Companies that lend other people money, such as credit card or lending companies, make their money off of the interest that they charge when you pay them back. When people borrow money they promise to pay it back in monthly sums. Those monthly sums will eventually add up to the amount that was originally borrowed. However, with the interest added onto the monthly sums the borrower is going to end up paying quite a bit more money back than the original item cost. In a perfect world where everyone could pay their money back on time and in full these companies could charge very low interest rates and still turn a hefty profit.

The world is not perfect. People file for bankruptcy. People don't pay their bills on time or at all. Every time this happens a lending company loses money. This is because they have to put in extra man hours to get that money back. Every time they make one of those harassing phone calls that everyone loves they are spending money. That employee has to dedicate his time in order to get your money back. Large lending companies can spend millions of dollars just in attempts to get their money back.

This is why the credit score was born. Lending companies couldn't afford to do personal background checks on all of their customers in order to assess how much they should charge. A few companies popped up saying that they would give them an objective numerical value that tells companies how responsible they are with borrowed money. This credit score range goes all the way from 1 to 1000. It's very unlikely that you'll either have an 800 or a 1, however.

The credit score range works like this. Every time you make a monthly payment on time and in full your credit score goes up. Every time you miss a payment it goes down. If you file for bankruptcy your credit score is going to drop heavily. If you make multiple hard inquiries for a loan (Actually apply for loans) your score is going to be lowered as well. If you have a credit score of 1 then you are in serious, serious trouble. Numbers 1-500 are considered poor scores. 700-800 is considered to be extremely high with 800 and higher being even better.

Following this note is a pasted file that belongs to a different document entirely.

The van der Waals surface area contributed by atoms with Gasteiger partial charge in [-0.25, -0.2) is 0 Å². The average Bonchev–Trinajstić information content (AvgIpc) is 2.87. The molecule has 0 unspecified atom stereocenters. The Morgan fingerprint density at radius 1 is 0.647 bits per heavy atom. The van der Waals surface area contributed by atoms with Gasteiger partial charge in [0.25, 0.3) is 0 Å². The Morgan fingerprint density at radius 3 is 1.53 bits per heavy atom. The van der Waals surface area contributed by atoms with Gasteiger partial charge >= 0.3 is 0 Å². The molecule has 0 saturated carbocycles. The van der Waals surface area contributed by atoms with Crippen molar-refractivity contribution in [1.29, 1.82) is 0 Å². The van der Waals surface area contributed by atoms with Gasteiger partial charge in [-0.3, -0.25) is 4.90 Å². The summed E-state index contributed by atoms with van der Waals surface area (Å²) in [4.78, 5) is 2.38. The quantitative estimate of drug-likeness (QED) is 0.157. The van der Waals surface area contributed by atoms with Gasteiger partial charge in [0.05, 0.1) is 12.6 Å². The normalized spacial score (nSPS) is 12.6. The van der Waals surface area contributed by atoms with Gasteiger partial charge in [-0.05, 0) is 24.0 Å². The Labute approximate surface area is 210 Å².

Since lending companies use that credit score to determine what your interest rate will be the higher the number of your credit score the better off you're going to be. You'll be able to obtain loans with very low rates and get credit cards that have low rates as well. When people take out money for houses they will end up spending, generally, over twice as much as the house was originally worth. With a good credit score you can literally save hundreds of thousands of dollars with a lower interest rate. Your monthly car payments will be low as will your housing payments.

This is why credit scores are so important. Having a high credit score can save you tons of money. There are a few simple ways that can boost your credit score. Don't expect to boost it by hundreds of points in just a few weeks. It can and does take long periods of time to improve a credit score. However, with a few simple lifestyle changes it will start to improve.

First off cut out any unnecessary payments that you may have. If you have a car that's worth more than you can afford sell it and buy a cheaper car. Having a lower payment will make it so you can pay on time every time. These payments will increase your score.

When applying for loans apply for as many as you can within a short period of time. Every hard inquiry lowers your score by a few points. However, after every inquiry there's a week long or more grace period where further credit inquiries do not affect your score.

With these tips you too can improve your credit score!